Sometime next week, the long, slow death of Newt Gingrich’s presidential campaign will finally come to an end. After a year of dizzying highs and terrifying lows, Gingrich is throwing in the towel and suspending his bid for the White House after winning two states and several more presidential debates.
RNC Chairman Reince Priebus perhaps summarized Gingrich’s impact on the race best.
“I don’t know that. I just don’t know right now,” he told TPM on a conference call when asked what, if anything, we’ll be talking about in the fall thanks to Gingrich.
“I will tell you that I have a lot of respect for Speaker Gingrich, I think he’s got a lot of great ideas,” Priebus said. “I suspect he’s going to be very helpful to the party moving forward and obviously I would suspect as he’s stated he’s going to be very helpful to Gov. Romney but as far as any more specifics — I mean who knows, I can’t answer that right now.”
Other observers were more direct when it comes to what Gingrich’s long campaign has left on the table for the general.
“He was a candidate, but this is it, unfortunately for him,” said Hessy Fernandez, a Republican consultant who worked with the John McCain campaign in 2008.
Others believe Gingrich’s campaign won’t be lost to history. Gingrich insisted throughout his campaign that he should be the nominee because he was the candidate best-equipped to debate President Obama during the general election. Gingrich’s skill on the debate stage was the catalyst for his stint as national frontrunner. An appropriate consolation prize: Many Republicans believe Gingrich contributed to the campaign by sharpening Romney’s debate skills as he struggled to rise to meet Gingrich.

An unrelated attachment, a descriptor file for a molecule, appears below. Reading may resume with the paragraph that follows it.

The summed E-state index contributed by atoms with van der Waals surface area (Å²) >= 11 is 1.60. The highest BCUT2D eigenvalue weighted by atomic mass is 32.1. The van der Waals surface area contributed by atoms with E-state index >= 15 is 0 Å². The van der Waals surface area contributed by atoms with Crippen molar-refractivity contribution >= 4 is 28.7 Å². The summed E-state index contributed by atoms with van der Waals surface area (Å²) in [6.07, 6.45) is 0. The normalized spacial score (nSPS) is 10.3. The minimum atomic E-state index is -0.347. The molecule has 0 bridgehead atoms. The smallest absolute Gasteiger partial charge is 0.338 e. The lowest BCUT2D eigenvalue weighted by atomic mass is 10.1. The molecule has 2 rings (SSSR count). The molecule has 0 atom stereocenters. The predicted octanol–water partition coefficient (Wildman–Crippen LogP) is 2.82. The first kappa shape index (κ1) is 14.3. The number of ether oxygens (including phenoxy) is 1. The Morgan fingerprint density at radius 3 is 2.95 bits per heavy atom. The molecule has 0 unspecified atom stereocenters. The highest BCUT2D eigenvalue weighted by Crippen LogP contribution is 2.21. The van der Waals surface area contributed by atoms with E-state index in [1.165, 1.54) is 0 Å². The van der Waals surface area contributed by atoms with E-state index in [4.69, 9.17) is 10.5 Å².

“I think Speaker Gingrich made an impact with his ability to articulate voter angst and frustration with what’s happening with Obama,” said Chad Connelly, chairman of the South Carolina GOP. Gingrich won South Carolina, the third primary contest, elevating him to Romney’s onetime most serious rival, a distinction that faded after Romney trounced him in the Florida primary.
“The legacy for Speaker Gingrich will be not only did he make everybody better on the speaking side and the debating side, but he brought up some stuff and he really connected,” Connelly said.
Ford O’Connell, a D.C.-based unaligned Republican strategist said Romney will be a more polished debater this fall, thanks to Gingrich.
“He made Romney a better debater, trust me,” O’Connell said. “Let me tell you something: Romney still has some stuff to work on in debates and obviously Obama at this juncture is a superior debater but really Gingrich taught Romney how to debate and how to be more presidential.”